When I pick my son up from school, he seems to shut down completely. I ask him about his day, and he gives me one-word answers or responds, “I don’t know,” to my questions.
He’s definitely prone to anxiety, but I’m worried about how down he seems when he gets home.
How can I get him to open up?
I’m sorry to hear that your son seems so down when he gets home from school. I think I can help.
Generally speaking, there are three options for confronting undesirable behavior in children:
Option #1: Change your child’s behavior. Most parents start here. Attempting to change a kid’s behavior may seem like the most direct response, but it isn’t easy, and the changes won’t happen overnight.
Option #2: Change your own behavior. Adjusting your own behavior is easier because you have full control of your actions. Who among us doesn’t have things they could change to elicit different reactions from people?
Option #3: Change the environment. Believe it or not, this third option is the simplest and most effective course of action. Ask yourself how you might adjust the environment to impact your child’s behavior.
I recommend starting with Option #3. Here’s my parenting tip for you, Feeling Bummed:
Bring a nutritious snack along when you pick up your child from school and try to make sure he eats it as soon as you get in the car. This small action could yield significant results. Let’s unpack why.
Children burn glucose much faster than adults. The brain needs glucose to process information and carry out tasks. You mentioned that your son has anxiety, so it stands to reason that he’s probably burning more glucose than a non-anxious child because of all the mental work he puts in to make it through the day.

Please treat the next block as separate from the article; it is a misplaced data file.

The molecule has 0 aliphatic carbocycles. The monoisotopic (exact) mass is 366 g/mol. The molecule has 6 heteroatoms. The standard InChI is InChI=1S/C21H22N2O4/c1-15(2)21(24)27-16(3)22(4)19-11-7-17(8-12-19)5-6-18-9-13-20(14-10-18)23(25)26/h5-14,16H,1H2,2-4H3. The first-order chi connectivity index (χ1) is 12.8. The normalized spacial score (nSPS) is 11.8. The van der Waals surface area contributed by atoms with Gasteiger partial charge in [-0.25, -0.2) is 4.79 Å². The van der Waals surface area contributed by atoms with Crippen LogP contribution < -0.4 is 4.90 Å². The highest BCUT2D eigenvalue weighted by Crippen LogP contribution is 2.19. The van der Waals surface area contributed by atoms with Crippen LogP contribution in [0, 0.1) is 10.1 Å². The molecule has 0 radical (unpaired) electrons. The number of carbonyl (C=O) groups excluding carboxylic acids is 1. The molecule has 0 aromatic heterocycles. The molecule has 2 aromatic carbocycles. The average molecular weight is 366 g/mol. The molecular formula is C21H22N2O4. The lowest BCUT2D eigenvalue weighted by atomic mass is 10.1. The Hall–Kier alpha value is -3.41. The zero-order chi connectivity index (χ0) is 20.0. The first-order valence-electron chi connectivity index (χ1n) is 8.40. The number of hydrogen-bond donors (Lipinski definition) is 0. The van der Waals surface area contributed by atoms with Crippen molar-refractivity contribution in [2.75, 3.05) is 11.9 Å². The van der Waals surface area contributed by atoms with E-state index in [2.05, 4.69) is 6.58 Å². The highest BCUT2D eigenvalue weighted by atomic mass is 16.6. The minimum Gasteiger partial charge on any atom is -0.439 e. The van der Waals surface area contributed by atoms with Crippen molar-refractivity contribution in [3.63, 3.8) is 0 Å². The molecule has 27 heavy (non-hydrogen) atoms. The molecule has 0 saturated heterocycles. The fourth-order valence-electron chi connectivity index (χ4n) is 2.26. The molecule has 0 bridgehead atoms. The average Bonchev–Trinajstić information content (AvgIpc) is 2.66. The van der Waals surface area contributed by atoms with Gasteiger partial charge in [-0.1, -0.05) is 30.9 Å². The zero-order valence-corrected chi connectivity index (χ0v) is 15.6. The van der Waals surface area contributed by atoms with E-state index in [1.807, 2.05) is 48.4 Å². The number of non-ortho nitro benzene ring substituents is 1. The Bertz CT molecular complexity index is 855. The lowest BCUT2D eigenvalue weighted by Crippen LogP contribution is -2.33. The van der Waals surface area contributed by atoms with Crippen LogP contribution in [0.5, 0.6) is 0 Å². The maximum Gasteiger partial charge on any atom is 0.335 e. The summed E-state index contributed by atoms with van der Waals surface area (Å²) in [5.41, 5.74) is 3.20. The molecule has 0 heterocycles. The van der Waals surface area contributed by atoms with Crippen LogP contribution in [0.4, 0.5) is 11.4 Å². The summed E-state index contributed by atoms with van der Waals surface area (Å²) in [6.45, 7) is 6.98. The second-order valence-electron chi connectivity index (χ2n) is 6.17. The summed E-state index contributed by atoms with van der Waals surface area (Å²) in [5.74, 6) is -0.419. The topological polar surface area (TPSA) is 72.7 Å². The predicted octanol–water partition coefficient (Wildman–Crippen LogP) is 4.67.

Most kids are hungry by the end of the school day, which can deplete their mental bandwidth. Providing carrots, apple slices, or cheese and crackers at pickup can make a world of difference in your parent-child communication.
Once you give him his snack, hold off on asking any questions for a solid 10 minutes to let his brain absorb those nutrients. In the meantime, prime him for a positive interaction by telling him that you missed him during the day, you’re happy to be spending time with him now, and you love him.
If bringing him a snack doesn’t work, try out other environmental adjustments until you crack the code. Maybe your son doesn’t like to talk when he’s in the car. Perhaps he needs a good 30 minutes to decompress before he’s ready to engage with you.
Keep in mind that children are outer-directed all day long and have no opportunities to exercise their autonomy needs at school. Getting in that car or finally landing at home is their first chance to choose space, quiet, and self-direction.
The sooner you start experimenting, the faster you can expect your parenting win. I’m rooting for you!
Love and Blessings,
P.S. Have you heard my latest podcast with Women Road Warriors? I loved speaking about How to Communicate with Your Kids & Teens Without Losing Your Mind with Shelley Johnson and Kathy Tuccaro! Listen here!